I wasn't a huge fan of the "A.I. in Memphis" idea, at first. I'm one of those fans and journalists that likes to see the league's best players play for the league's best teams. That's very selfish of me, I know, but if I have the chance to see A.I. from November through May, why wouldn't I want that? But the more I thought about Memphis, the more I liked the idea from an A.I. Legacy standpoint.
There's not much more that A.I. can do on the court. He's led the league in scoring, he's won All-Star and leaguewide MVPs, he's wowed us and captured our imagination as much as any ballplayer without the initials "MJ." But if there's been a knock on Iverson, it's been on his leadership skills. In Philly it was "Why could he never coexist with a real Second Banana?" Or, "Why isn't he being a better mentor for Andre Iguodala?" In Denver it was, "Why isn't he sitting down JR Smith and telling him to stop jacking up 35-footers with 14 seconds on the shot clock?" Memphis is the perfect location for A.I. to bookend his career in the Sagacious Vet/Paternal Mentor role.
Memphis general manager Chris Wallace said that, "We left Atlanta singing off the same sheet with Allen." Why? Because Iverson said he thinks the Grizz can make some serious noise this season. At the press conference, Iverson said his expectation is "to win -- simple as that." Winning is something the Grizzlies haven't done much. Save for a few seasons during the Gasol era, the Grizzlies have been pretty dreadful. But, A.I. doesn't care. "Just getting to the playoffs is not enough," he said. "My goals are a lot bigger."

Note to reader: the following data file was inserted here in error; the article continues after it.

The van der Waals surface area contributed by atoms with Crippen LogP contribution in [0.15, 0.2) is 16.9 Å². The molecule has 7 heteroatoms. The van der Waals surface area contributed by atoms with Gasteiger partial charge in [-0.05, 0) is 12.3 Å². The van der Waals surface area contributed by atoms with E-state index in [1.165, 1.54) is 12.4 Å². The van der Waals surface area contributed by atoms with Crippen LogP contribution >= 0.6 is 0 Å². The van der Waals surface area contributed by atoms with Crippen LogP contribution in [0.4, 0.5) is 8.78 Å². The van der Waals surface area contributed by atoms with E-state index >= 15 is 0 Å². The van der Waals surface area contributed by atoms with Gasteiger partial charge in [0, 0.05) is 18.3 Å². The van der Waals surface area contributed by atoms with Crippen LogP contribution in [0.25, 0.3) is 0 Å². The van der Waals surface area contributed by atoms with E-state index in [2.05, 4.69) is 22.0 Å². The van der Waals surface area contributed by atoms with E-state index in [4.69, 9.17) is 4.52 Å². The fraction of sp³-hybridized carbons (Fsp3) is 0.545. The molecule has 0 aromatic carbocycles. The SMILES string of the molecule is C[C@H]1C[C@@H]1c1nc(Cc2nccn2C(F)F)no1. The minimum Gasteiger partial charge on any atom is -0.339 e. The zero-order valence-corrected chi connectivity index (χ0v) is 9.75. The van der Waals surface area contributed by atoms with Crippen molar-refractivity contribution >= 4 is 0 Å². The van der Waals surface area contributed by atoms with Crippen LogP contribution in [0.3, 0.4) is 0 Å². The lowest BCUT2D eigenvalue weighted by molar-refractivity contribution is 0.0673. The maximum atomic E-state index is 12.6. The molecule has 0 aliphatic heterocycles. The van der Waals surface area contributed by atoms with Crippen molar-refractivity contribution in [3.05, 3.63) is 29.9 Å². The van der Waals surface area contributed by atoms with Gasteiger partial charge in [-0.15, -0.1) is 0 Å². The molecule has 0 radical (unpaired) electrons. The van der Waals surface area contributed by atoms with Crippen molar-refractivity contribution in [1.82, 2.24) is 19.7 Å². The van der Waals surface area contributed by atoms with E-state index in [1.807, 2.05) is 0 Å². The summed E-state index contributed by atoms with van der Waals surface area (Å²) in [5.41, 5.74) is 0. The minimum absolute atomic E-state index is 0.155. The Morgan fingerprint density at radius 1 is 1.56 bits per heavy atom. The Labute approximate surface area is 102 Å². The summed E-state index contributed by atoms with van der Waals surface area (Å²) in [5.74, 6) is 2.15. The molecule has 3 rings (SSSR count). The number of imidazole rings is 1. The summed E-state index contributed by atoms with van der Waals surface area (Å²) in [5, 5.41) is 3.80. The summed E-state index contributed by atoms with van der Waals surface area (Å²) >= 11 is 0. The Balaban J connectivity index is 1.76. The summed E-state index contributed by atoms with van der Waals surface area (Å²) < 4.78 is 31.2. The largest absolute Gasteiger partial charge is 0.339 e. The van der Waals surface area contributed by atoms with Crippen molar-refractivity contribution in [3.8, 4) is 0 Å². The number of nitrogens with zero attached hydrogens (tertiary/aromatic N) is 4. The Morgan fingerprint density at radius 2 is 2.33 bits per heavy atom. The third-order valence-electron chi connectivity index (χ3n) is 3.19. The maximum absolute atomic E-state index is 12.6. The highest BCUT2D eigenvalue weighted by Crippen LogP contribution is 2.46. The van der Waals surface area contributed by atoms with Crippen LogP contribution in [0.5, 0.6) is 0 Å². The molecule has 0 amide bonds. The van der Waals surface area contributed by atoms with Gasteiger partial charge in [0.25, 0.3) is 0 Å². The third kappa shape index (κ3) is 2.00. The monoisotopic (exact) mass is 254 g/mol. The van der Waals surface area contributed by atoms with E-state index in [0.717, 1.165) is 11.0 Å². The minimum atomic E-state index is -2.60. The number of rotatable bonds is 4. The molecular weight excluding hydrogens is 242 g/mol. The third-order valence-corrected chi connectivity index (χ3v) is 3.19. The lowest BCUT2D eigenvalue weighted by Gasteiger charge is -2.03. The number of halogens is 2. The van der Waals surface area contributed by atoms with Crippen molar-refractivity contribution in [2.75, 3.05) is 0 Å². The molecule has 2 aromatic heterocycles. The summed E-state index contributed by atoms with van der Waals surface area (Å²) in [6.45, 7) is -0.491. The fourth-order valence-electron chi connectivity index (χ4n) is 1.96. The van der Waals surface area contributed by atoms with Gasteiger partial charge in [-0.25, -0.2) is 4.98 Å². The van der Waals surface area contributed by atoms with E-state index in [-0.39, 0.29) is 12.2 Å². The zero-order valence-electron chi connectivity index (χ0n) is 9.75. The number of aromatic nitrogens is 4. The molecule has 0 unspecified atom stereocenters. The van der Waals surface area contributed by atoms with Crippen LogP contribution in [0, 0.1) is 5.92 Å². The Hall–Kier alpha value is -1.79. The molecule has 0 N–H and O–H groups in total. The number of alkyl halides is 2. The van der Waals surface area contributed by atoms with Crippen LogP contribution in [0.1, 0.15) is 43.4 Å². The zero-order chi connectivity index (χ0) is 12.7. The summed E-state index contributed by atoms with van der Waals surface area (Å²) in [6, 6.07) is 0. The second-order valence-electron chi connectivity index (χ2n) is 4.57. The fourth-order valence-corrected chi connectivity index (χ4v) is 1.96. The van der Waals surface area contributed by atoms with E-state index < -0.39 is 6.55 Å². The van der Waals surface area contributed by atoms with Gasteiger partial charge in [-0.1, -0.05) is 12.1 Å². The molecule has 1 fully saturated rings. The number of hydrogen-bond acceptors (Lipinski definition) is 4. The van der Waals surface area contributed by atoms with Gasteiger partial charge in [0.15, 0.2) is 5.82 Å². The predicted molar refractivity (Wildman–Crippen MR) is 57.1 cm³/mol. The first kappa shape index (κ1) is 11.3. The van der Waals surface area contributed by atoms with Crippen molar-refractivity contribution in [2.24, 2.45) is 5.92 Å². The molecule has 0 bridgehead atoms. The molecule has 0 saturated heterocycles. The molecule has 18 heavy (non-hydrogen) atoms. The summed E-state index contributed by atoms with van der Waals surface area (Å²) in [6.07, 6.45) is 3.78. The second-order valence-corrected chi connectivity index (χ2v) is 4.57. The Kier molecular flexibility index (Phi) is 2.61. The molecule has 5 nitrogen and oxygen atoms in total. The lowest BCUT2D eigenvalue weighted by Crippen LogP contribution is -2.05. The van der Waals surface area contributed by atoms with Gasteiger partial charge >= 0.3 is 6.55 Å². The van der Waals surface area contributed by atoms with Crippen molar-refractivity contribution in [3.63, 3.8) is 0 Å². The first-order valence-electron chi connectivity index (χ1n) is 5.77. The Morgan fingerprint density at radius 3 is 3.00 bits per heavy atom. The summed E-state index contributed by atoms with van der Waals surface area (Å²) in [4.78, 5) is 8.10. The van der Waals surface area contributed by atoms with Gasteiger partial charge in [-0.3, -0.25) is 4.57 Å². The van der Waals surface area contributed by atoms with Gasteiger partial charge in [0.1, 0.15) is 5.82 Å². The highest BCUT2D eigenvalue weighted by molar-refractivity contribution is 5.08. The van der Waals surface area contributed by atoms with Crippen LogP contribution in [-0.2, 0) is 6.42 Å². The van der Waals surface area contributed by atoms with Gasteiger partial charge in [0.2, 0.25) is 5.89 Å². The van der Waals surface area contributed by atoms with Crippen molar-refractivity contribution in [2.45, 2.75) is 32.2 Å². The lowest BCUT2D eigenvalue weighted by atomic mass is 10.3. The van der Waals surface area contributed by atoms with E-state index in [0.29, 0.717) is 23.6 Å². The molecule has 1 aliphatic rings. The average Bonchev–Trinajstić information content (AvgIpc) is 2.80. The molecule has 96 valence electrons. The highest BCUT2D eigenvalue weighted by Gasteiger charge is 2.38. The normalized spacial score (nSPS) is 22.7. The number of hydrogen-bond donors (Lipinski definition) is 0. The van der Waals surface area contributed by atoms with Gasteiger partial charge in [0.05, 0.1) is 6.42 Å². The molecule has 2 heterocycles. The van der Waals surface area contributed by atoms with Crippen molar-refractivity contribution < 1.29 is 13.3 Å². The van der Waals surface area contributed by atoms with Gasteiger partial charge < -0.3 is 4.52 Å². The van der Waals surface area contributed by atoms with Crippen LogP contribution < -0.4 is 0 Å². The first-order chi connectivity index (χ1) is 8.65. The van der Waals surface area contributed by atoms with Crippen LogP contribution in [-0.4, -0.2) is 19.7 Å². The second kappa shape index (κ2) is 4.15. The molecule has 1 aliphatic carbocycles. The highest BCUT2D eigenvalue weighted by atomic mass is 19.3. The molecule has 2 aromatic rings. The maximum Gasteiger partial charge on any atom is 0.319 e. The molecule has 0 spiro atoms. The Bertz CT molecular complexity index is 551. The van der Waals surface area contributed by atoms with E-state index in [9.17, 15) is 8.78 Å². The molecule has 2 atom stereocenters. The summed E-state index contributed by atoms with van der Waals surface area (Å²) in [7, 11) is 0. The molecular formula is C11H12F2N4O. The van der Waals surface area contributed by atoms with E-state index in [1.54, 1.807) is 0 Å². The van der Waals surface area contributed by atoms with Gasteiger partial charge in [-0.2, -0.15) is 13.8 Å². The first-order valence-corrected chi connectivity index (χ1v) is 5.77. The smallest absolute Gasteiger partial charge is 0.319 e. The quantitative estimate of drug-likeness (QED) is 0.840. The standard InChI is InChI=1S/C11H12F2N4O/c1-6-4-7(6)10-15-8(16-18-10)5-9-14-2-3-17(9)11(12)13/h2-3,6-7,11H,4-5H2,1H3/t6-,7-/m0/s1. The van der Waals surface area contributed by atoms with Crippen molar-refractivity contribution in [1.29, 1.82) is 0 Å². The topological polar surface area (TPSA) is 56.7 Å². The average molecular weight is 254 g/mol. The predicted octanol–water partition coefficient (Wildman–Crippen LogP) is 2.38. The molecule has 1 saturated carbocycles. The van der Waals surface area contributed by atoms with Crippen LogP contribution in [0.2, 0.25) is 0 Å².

With A.I., OJ Mayo, Rudy Gay, Marc Gasol, Hasheem Thabeet and Zach Randolph, Memphis, at the very least, has the talent to bust a few heads in the postseason. But they will only realize success if A.I. does his best Chauncey Billups impersonation. How ironic, right? Championship or no championship, if Iverson comes to Memphis and, through his example and leadership, the Grizzlies turn into a winner and the young boys blossom and Randolph behaves and we see this squad in the playoffs, think about what that would do for A.I.'s legacy.
Yeah, it would be dope to see him as another cog on a veteran contender, gunning for a championship. But nothing would round out and bolster A.I.'s resume more than a turn as the vocal and emotional leader for a volatile young squad, the glue for a team of previously disparate parts. What a career-conclusion that would be. The guy always tagged as a little selfish (even while hailed as a selfless competitor), the virtuoso that played in a vacuum, that dude becomes the face of a previously faceless franchise to give an organization an identity.
I don't know about you, but I'm watching. I can't wait to see how A.I. steps up to the mic this season and beyond. It's a swan song that could be career-defining.
Vincent Thomas writes "The Commish" column for SLAM Magazine and is a contributing commentator for ESPN. His "From The Floor" column appears weekly on NBA.com. Vince invites you to email him at firstname.lastname@example.org or follow him on Twitter at twitter.com/VinceCAThomas.